Religious Separation and the power of Courts: Idelsohn & Idelsohn
Australia is a multicultural and diverse country. We have a vast array of ethnic and religious groups that each have their own traditions and customs. An interesting issue arises as to whether Australian courts have the power to enforce these customs and religious laws. According to a recent case in the Family Court of Australia, Idelsohn & Idelsohn, there is limited power to do so.
Mr and Ms Idelsohn were married in 2004 and are Jewish. Mr Idelsohn sought an order in the Family Court that his wife support his application for a ‘Gett’, being a Jewish Bill of Divorce. Justice Benjamin refused to make such an order.
A Gett must be given by a husband to his wife and, in order for a Gett to be granted, the wife must accept it. In the current case, the Husband was seeking an order that forced the Wife to accept and effectively grant a Gett.
In determining whether to make such an order, the Court considered a number of cases dealing with this issue. It found that making such an order would have the potential to raise constitutional issues, namely the requirement not to make laws in respect of religion (Commonwealth of Australia Constitution Act(Cth) s 116) with some cases finding similar orders unconstitutional and therefore outside the Court’s jurisdiction (Joachim & Joachim). It is argued, however, that given the wording of section 116, this only restricts the Federal Parliament and not the decision making of courts (Ferro & Kople – refused to make order on other grounds). The Court noted that it has, in the past, ordered that both husbands and wives do things to effect a Gett, indicating they do have the power to make such orders.
In other cases, the Court has sought to remit the matter to, and in some cases ordered parties to attend, a religious court, known as a Rabbinical Court, in order to allow the decision to be made there.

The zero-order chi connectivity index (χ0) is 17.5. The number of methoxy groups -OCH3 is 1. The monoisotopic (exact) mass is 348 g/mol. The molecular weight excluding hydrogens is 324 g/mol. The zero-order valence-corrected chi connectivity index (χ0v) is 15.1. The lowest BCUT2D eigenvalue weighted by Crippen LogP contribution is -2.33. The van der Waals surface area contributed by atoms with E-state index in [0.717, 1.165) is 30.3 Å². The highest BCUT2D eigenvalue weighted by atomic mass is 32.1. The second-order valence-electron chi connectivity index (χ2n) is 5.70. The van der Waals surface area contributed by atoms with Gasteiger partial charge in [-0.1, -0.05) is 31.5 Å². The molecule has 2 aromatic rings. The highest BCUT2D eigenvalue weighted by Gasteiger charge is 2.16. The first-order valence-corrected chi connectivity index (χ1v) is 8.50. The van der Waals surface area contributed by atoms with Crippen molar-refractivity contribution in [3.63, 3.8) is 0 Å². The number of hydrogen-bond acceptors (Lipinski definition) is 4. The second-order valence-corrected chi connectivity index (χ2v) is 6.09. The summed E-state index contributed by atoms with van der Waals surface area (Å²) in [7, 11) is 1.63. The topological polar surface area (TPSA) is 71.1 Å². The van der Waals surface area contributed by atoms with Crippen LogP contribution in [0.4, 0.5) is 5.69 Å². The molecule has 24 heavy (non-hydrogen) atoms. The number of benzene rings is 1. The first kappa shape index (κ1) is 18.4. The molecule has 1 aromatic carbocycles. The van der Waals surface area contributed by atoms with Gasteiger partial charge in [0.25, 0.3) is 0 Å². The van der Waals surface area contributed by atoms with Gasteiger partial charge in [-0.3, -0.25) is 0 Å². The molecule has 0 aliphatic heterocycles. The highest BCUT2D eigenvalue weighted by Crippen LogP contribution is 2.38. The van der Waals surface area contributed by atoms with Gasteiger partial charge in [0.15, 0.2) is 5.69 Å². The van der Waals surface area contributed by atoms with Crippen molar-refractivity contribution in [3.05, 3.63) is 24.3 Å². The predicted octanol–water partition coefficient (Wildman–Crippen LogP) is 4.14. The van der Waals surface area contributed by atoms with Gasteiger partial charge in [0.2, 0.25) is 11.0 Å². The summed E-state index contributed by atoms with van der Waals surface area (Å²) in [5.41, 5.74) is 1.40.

Notwithstanding that orders have been made in previous cases, there has been a shift away from the making of these types of orders. This could be as a result of changing social attitudes to religion as well as an increase in political correctness and a fear of intruding upon religion. Regardless of the reason, the recent decisions of Ferro & Kople and, following that decision Idelsohn & Idelsohn have opted to leave this area alone and not interfere with religious processes.
What this case shows is the growing reluctance of courts to interfere in religious law. Where there is no conflict and therefore no need for the court to rule on such matters, there is a much greater chance they won’t. In Idelsohn, the parties could still obtain a legal divorce, and did so, without the court having to rule on a religious divorce. Religious law and its application to society is an exciting and developing area of law that has the potential to change as social attitudes change.
Ferro & Kople  FamCA 409.
Idelsohn & Idelsohn  FamCA 398.
Joachim & Joachim (unreported, Family Court of Australia, Hase J, 13 September 1996).
The information posted on this blog represents our opinion and should not be taken as legal advice.